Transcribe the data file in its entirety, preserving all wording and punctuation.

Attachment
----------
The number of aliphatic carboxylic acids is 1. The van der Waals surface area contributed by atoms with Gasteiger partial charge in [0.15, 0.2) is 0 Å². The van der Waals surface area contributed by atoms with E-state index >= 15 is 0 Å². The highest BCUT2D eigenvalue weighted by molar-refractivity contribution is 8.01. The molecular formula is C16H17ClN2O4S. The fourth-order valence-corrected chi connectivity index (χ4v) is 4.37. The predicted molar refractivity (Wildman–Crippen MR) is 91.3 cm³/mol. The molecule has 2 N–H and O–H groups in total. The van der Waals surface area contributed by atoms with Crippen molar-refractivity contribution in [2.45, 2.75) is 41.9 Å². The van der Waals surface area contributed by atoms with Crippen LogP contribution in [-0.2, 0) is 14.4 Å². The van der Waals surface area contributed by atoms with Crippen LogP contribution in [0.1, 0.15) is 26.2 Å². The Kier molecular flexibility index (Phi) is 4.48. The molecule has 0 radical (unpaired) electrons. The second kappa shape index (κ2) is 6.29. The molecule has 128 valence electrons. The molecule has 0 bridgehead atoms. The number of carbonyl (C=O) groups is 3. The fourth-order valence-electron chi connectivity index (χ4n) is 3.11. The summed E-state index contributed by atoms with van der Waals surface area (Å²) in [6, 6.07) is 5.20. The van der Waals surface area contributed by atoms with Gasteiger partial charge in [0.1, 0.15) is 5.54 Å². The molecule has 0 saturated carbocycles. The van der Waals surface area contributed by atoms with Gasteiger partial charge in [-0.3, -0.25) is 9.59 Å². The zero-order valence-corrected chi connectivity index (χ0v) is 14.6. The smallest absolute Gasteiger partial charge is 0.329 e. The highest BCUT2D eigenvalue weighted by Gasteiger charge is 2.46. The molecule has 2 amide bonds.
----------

The number of aliphatic carboxylic acids is 1. The van der Waals surface area contributed by atoms with Gasteiger partial charge in [0.15, 0.2) is 0 Å². The van der Waals surface area contributed by atoms with E-state index >= 15 is 0 Å². The highest BCUT2D eigenvalue weighted by molar-refractivity contribution is 8.01. The molecular formula is C16H17ClN2O4S. The fourth-order valence-corrected chi connectivity index (χ4v) is 4.37. The predicted molar refractivity (Wildman–Crippen MR) is 91.3 cm³/mol. The molecule has 2 N–H and O–H groups in total. The van der Waals surface area contributed by atoms with Crippen molar-refractivity contribution in [2.45, 2.75) is 41.9 Å². The van der Waals surface area contributed by atoms with Crippen LogP contribution in [-0.2, 0) is 14.4 Å². The van der Waals surface area contributed by atoms with Crippen LogP contribution in [0.1, 0.15) is 26.2 Å². The Kier molecular flexibility index (Phi) is 4.48. The molecule has 0 radical (unpaired) electrons. The second kappa shape index (κ2) is 6.29. The molecule has 128 valence electrons. The molecule has 0 bridgehead atoms. The number of carbonyl (C=O) groups is 3. The fourth-order valence-electron chi connectivity index (χ4n) is 3.11. The summed E-state index contributed by atoms with van der Waals surface area (Å²) in [6, 6.07) is 5.20. The van der Waals surface area contributed by atoms with Gasteiger partial charge in [0.1, 0.15) is 5.54 Å². The molecule has 0 saturated carbocycles. The van der Waals surface area contributed by atoms with Gasteiger partial charge in [-0.3, -0.25) is 9.59 Å². The zero-order valence-corrected chi connectivity index (χ0v) is 14.6. The smallest absolute Gasteiger partial charge is 0.329 e. The highest BCUT2D eigenvalue weighted by Gasteiger charge is 2.46. The molecule has 2 amide bonds.